West African integration initiatives drive rapid changes in capital markets
West Africa’s capital markets are changing fast as regional integration and local stock exchange initiatives combine to transform its infrastructure. Increasing adoption of FIX and a promising demographic profile help too, according to speakers at the FIX Trading Community conference in London this week.
In Ghana, long-term pension reforms have just been completed and the stock exchange is currently building a new trading platform. A new bond market is also under construction. In Nigeria, strong macroeconomic growth and favourable demographics have turned the country into the largest economy in Africa with over $500 billion GDP, while 60% of trading activity is provided by foreign investors. But perhaps the most promising development is the increasing coordination between regulators and governments in the region, under the West African Capital Markets Integration Council launched in January 2013. The Council aims to develop a common platform for cross-border listing and trading in the region, based on a harmonised regulatory environment for issuance and trading.
“With the West African capital markets integration project you will be able to trade across entire of West Africa,” said Wole Abegunde, chief executive at Meristem Securities. “This would not have been possible without FIX. It has made a huge difference since even five years ago. It will propel the market significantly in coming years.”
Ade Bajomo, executive director at the Nigerian Stock Exchange, agrees. “One of the drivers for this region is integration – you should be able to access all West Africa by one terminal,” he said. “That’s facilitated by FIX adoption. Some of the major African markets will adopt the same technique – even Johannesburg, Cairo, Casablanca, Kenya and Nairobi should eventually have access to each other’s order books from the same terminal. Egypt already has a co-location centre. Johannesburg opened one. Africans adopt technology far quicker than you’d imagine.”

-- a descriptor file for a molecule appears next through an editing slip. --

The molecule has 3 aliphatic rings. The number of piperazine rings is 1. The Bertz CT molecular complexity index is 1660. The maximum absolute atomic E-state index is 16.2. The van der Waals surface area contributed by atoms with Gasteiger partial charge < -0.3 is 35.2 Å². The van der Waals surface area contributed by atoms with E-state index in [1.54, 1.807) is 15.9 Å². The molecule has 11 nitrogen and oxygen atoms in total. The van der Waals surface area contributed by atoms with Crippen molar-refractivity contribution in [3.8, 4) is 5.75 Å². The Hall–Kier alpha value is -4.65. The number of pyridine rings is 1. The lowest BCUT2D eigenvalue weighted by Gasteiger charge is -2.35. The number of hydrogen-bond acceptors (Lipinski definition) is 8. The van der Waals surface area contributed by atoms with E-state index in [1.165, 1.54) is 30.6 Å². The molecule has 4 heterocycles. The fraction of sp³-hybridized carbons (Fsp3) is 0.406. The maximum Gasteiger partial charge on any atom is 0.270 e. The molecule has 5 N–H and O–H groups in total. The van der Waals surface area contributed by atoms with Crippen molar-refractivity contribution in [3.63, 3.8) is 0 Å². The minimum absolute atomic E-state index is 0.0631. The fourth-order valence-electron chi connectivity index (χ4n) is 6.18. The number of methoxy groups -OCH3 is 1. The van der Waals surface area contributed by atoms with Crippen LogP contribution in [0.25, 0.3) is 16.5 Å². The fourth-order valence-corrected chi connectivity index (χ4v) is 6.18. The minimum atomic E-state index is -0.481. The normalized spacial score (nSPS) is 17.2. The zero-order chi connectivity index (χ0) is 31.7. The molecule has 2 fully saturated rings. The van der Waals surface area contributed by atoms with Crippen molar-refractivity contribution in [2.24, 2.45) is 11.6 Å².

West Africa also has its share of problems, however. In recent months the spread of Ebola, acts of terror by Boko Haram and a fall in the price of crude oil have all hit the headlines in the region. According to Abegunde, the most significant of these is the fall in the price of crude oil, because it affects the foreign reserves of Nigeria and causes fluctuations in its foreign exchange rate. The volatility causes foreign investors to wait for a return to rate stability. “They are not bothered about what the rate is – they are bothered about stability,” he said. As for Ebola, Abegunde cuts it short shrift. “Ebola has not affected anything,” he said. “After all, we are trading electronically, and you cannot get Ebola via trading FIX.”
For Bajomo at the Nigerian Stock Exchange, these are just “passing trends”. Noting that the World Bank has identified four of the top ten growth countries in West Africa, he believes that the increasing rule of democracy in the region coupled with a growth rate of 6% provides plenty of reason to be optimistic about the future. Recent successful initiatives to contain Ebola and cooperation by the governments of Nigeria, Chad and other countries to tackle Boko Haram should be seen positively, he said.
“Africa is ready for growth. It will leapfrog in technology and infrastructure. You’re going to see fast growth. West Africa has a young dynamic population. 52% of the Ghanian economy is services based. Governance is not where it should be. But compared to five years ago you have seen tangible improvement. The GDP of West Africa is $750 billion. In terms of power and good roads, if it is supplied, there will be consumers.”
Bajomo added that WACMIC’s efforts to build common regulation between countries in the region would help to eliminate regulatory arbitrage and drive up corporate governance standards. The use of FIX to disseminate market data was a useful component within this. The Nigerian exchange is currently planning to introduce a premium bond in the next few months, which he says will showcase the companies with the best corporate governance.
“Yes cost cutting and waste needs to be addressed,” he added. “But we mustn’t ignore that there is a vibrant internal market. Nigeria is the largest economy in Africa. The informal economy is not even recorded in those figures. Nigeria is already larger than South Africa. Part of the cloud over investment in Nigeria will be lifted after the upcoming elections at the end of March. Nigeria has Nollywood, fourth largest film industry in the world. It will keep growing because the needs are there.”